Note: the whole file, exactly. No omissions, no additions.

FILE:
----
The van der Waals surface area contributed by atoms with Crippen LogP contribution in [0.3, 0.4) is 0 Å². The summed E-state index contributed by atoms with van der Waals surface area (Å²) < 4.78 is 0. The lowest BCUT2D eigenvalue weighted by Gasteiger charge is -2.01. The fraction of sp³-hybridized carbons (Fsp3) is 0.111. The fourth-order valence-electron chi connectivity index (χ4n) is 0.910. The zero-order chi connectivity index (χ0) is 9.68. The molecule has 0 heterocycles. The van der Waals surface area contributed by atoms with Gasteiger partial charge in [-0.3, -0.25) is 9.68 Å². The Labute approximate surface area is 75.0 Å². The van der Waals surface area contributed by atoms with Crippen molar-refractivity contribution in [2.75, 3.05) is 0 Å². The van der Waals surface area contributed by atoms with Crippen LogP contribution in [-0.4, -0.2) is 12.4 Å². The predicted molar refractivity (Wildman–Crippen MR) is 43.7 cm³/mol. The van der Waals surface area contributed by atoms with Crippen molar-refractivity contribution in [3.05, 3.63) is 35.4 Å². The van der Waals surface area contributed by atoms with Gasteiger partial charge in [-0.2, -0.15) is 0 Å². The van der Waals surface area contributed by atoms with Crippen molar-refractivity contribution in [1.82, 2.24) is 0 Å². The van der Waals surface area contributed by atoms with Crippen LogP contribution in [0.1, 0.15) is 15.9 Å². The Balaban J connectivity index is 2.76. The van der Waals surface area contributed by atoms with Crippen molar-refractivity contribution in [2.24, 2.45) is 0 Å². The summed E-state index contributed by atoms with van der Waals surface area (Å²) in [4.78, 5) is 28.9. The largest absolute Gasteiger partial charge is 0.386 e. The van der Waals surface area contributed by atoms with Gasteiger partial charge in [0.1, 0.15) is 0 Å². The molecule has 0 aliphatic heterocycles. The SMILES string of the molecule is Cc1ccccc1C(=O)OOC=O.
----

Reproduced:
The van der Waals surface area contributed by atoms with Crippen LogP contribution in [0.3, 0.4) is 0 Å². The summed E-state index contributed by atoms with van der Waals surface area (Å²) < 4.78 is 0. The lowest BCUT2D eigenvalue weighted by Gasteiger charge is -2.01. The fraction of sp³-hybridized carbons (Fsp3) is 0.111. The fourth-order valence-electron chi connectivity index (χ4n) is 0.910. The zero-order chi connectivity index (χ0) is 9.68. The molecule has 0 heterocycles. The van der Waals surface area contributed by atoms with Gasteiger partial charge in [-0.3, -0.25) is 9.68 Å². The Labute approximate surface area is 75.0 Å². The van der Waals surface area contributed by atoms with Crippen molar-refractivity contribution in [2.75, 3.05) is 0 Å². The van der Waals surface area contributed by atoms with Crippen LogP contribution in [-0.4, -0.2) is 12.4 Å². The predicted molar refractivity (Wildman–Crippen MR) is 43.7 cm³/mol. The van der Waals surface area contributed by atoms with Crippen molar-refractivity contribution in [3.05, 3.63) is 35.4 Å². The van der Waals surface area contributed by atoms with Gasteiger partial charge in [-0.2, -0.15) is 0 Å². The van der Waals surface area contributed by atoms with Crippen molar-refractivity contribution in [1.82, 2.24) is 0 Å². The van der Waals surface area contributed by atoms with Crippen LogP contribution in [0.1, 0.15) is 15.9 Å². The Balaban J connectivity index is 2.76. The van der Waals surface area contributed by atoms with Crippen molar-refractivity contribution in [2.24, 2.45) is 0 Å². The summed E-state index contributed by atoms with van der Waals surface area (Å²) in [4.78, 5) is 28.9. The largest absolute Gasteiger partial charge is 0.386 e. The van der Waals surface area contributed by atoms with Gasteiger partial charge in [0.1, 0.15) is 0 Å². The molecule has 0 aliphatic heterocycles. The SMILES string of the molecule is Cc1ccccc1C(=O)OOC=O.